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Artists say a forgotten Nixon-era jobs program could radically alter federal arts funding

CETA employed up to 20,000 artists in the 1970s, and in Philadelphia it helped stabilize arts organizations by funding jobs for many artists in communities across the city.

Joan Myers Brown, founder of Philadanco, in a studio at the company's headquarters in West Philadelphia. CETA, the Nixon-era federal jobs program, allowed her dancers to be paid for the first time.
Joan Myers Brown, founder of Philadanco, in a studio at the company's headquarters in West Philadelphia. CETA, the Nixon-era federal jobs program, allowed her dancers to be paid for the first time.Read moreMONICA HERNDON / Staff Photographer

Fifty years ago, Joan Myers Brown founded Philadanco, and embarked on an ongoing struggle to keep it going.

If it wasn’t for CETA, the federal Comprehensive Employment and Training Act, she may not have made it out of the gate during the recession-wracked 1970s. The federal jobs program made it possible for Brown to pay Philadanco’s dancers for the first time — all of $150 a week, she recalled.

“I think it really put me on my feet,” Brown said. “The dancers got paid to be dancers for the first time — and I’ve been able to keep them on, even though salaries are low, throughout Philadanco’s history.”

CETA opened the door, she said.

At about the same time, Allan Edmunds, founder of the Brandywine Workshop and Archive, wanted to send artists out to teach in art-starved schools, rec centers, parks, and in senior centers all across the city.

In 1978, CETA funding made that possible.

“The impact on Brandywine was we were able to hire artists who got their first job, and it was a way to brand Brandywine as an organization that wanted to help artists but demanded that the artists give back to the community,” Edmunds said. “The community saw us out there interested and concerned about their well-being and helping them.”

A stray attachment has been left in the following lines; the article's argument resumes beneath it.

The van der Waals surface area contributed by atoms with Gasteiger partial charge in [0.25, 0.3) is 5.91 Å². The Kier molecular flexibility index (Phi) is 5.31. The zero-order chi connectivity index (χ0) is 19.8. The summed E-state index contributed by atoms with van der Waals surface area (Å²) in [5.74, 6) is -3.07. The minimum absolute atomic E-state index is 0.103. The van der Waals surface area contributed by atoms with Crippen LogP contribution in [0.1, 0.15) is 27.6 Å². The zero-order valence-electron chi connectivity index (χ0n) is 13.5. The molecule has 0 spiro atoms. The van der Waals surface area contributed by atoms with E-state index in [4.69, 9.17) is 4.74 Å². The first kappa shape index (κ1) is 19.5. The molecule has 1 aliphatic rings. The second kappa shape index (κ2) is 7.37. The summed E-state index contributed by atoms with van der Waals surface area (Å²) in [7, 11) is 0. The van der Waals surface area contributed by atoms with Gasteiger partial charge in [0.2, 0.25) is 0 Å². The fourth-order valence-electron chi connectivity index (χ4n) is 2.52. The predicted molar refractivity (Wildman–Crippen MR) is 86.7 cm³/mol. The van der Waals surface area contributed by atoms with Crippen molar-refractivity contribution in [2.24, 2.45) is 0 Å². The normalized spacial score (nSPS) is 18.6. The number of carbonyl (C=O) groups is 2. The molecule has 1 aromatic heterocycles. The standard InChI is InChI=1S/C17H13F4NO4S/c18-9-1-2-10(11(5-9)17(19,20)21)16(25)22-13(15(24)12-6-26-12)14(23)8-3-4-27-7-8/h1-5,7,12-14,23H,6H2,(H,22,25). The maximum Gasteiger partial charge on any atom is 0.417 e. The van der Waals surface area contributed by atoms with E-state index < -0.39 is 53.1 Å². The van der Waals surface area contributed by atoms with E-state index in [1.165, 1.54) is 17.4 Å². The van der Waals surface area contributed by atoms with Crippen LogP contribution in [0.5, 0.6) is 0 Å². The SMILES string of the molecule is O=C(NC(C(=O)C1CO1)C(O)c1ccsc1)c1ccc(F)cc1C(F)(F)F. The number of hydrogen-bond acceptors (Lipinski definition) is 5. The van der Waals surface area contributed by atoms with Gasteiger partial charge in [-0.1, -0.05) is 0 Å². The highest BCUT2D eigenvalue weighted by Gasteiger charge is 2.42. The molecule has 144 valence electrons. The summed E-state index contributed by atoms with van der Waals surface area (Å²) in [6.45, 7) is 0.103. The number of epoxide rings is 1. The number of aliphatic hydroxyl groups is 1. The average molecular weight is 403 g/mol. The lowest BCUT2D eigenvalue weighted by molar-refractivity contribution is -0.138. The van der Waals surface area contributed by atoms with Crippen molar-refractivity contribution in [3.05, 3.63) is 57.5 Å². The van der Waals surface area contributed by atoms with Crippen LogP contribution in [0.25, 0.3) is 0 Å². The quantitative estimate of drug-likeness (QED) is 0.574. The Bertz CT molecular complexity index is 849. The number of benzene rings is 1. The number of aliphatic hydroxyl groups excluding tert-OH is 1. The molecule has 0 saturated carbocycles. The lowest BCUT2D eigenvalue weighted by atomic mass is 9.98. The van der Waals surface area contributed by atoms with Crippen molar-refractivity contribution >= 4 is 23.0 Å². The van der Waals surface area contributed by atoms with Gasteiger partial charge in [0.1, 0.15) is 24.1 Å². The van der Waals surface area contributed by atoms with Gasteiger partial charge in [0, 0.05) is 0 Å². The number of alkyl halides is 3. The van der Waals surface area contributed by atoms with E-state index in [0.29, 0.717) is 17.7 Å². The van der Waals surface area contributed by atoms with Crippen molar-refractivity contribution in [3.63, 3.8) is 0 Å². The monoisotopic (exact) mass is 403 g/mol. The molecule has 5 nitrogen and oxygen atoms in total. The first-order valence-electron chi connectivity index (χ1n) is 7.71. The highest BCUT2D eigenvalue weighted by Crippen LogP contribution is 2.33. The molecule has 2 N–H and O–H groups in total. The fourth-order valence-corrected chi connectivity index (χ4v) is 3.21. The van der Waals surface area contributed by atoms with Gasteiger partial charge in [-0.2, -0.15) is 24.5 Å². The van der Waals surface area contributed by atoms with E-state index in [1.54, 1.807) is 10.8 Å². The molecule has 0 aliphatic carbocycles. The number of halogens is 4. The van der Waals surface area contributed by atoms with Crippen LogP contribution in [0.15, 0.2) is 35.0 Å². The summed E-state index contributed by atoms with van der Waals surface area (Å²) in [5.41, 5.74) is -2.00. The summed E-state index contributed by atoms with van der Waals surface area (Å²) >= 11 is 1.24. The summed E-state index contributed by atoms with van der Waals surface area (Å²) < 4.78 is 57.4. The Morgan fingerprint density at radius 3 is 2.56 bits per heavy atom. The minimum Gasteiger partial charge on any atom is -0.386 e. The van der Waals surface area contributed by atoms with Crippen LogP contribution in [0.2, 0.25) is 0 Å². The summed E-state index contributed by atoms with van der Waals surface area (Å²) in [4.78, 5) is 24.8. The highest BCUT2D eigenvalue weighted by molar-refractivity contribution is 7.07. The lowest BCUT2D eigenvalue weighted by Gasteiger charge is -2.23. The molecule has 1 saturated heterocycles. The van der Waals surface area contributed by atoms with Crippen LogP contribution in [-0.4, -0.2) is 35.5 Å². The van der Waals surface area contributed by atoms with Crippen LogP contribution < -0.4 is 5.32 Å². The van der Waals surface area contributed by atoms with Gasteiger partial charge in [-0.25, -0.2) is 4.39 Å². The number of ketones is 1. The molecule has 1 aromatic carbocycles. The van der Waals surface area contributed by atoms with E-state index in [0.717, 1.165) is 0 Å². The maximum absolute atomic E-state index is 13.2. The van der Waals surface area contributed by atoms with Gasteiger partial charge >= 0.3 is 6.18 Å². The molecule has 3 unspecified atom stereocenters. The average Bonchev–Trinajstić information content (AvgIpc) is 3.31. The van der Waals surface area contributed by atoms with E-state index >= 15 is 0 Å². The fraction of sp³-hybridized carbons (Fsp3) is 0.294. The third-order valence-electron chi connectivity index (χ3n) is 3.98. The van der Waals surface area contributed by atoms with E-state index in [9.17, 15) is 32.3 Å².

CETA, created under President Richard Nixon in 1973, substantially enhanced by President Jimmy Carter in 1978, killed by President Ronald Reagan in 1981, and largely forgotten ever since, is getting renewed attention these days as federal pandemic relief money is becoming available to the decimated cultural sector.

If cities and states were to distribute federal COVID-19 relief money CETA-style — as a jobs and training program, with employment benefits for artist-workers and a community-service component — it could become a game changer as the sector struggles to rebuild, according to local and national advocates who see promise in the approach.

A model that suits the moment

CETA suggests a completely different approach to arts support from what has become the norm in recent years, eschewing money and grants for projects and studio work, and instead employing artists in community-based efforts determined by local administrators and local arts organizations.

Rather than providing funding for projects, CETA provided wages for training and work outside the studio. Money came from the federal government in block grants and was administered and distributed by local groups who knew where the need was greatest.